Thermodynamics of Denaturation of Mutants of Barnase with Disulfide Crosslinks
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We have measured the effects of disulfide crosslinks on the thermodynamics of denaturation of three mutants of barnase that contain cystine and the corresponding single and double cysteine mutants. At first sight, the data are consistent with the hypothesis that disulfide crosslinks stabilise proteins through entropic destabilisation of the denatured state, but the decreases in the entropy of denaturation are larger than predicted and are accompanied by decreases in the enthalpy of denaturation. These effects are not a unique feature of the disulfide crosslink and are observed in a range of non-crosslinked mutants of barnase as part of a general enthalpy-entropy compensation phenomenon. Similarly, effects on the heat capacity change for denaturation (@DCpd), determined from the slope of the enthalpy of denaturation versus temperature, are not confined to mutants with disulfide crosslinks. The value of @DCpd is lower in four stabilised mutants than in wild-type barnase, irrespective of the presence of a disulfide crosslink, while the @DCpd remains unchanged in a destabilised mutant containing a disulfide. The variation in @DCpd may result from an inherent temperature-dependence of @DCpd, since it is measured for each mutant over a different temperature range. The thermodynamics of denaturation of the disulfide mutant with a crosslink between positions 70 and 92 change anomalously with pH but in a similar way to that of the D93N mutant of barnase, which lacks the D93-R69 salt-bridge present in the wild-type. This finding confirms initial observations in the X-ray structure of this disulfide mutant that the salt-bridge has been disrupted by the introduced crosslink.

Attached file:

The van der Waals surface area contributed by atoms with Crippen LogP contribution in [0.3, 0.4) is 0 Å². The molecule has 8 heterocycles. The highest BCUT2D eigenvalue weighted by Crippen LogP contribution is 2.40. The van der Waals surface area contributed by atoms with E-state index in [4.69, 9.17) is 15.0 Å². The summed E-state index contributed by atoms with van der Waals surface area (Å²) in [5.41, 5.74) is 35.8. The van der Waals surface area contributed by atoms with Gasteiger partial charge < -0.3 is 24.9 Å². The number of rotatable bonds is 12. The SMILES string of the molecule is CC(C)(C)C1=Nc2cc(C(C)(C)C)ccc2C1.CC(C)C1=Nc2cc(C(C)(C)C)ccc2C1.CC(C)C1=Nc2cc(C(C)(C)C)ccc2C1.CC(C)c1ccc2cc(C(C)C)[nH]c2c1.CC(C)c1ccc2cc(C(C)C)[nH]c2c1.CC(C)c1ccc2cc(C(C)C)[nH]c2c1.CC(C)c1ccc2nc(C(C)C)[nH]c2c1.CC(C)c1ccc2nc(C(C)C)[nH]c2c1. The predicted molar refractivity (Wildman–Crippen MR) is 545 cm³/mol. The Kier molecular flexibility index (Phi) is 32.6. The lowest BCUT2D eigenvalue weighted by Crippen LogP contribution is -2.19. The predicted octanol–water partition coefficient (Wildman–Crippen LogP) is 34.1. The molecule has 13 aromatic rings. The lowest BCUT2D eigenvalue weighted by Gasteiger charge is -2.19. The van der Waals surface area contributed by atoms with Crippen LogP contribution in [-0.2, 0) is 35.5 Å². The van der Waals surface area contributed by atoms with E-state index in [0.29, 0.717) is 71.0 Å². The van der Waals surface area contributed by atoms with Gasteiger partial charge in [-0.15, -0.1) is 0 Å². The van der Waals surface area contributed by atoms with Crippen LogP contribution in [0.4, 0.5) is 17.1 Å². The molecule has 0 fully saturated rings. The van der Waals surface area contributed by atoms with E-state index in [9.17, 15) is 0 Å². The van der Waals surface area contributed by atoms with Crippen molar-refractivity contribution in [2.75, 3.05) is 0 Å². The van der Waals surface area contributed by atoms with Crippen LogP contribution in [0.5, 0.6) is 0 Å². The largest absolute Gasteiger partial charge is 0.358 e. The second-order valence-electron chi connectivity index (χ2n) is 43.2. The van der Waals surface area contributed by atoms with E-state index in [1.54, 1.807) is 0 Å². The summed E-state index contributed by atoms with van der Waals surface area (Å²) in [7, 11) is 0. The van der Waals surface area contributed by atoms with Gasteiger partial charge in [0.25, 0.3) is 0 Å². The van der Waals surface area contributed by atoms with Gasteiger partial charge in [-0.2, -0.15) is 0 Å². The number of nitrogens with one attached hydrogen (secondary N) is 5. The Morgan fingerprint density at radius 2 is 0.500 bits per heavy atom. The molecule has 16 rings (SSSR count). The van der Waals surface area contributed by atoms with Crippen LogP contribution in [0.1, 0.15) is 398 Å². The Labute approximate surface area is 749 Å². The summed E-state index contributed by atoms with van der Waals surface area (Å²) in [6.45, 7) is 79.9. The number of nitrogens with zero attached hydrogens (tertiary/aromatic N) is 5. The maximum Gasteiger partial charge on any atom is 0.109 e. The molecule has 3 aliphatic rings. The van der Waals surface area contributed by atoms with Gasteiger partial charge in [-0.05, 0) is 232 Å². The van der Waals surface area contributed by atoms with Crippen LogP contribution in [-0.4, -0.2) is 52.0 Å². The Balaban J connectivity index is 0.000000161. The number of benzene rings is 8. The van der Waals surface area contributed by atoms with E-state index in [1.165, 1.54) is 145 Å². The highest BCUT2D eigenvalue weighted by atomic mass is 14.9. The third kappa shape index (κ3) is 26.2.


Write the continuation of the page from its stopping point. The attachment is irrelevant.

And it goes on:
|Research areas and keywords||
Subject classification (UKÄ) – MANDATORY
|Journal||Journal of Molecular Biology|
|Publication status||Published - 1997|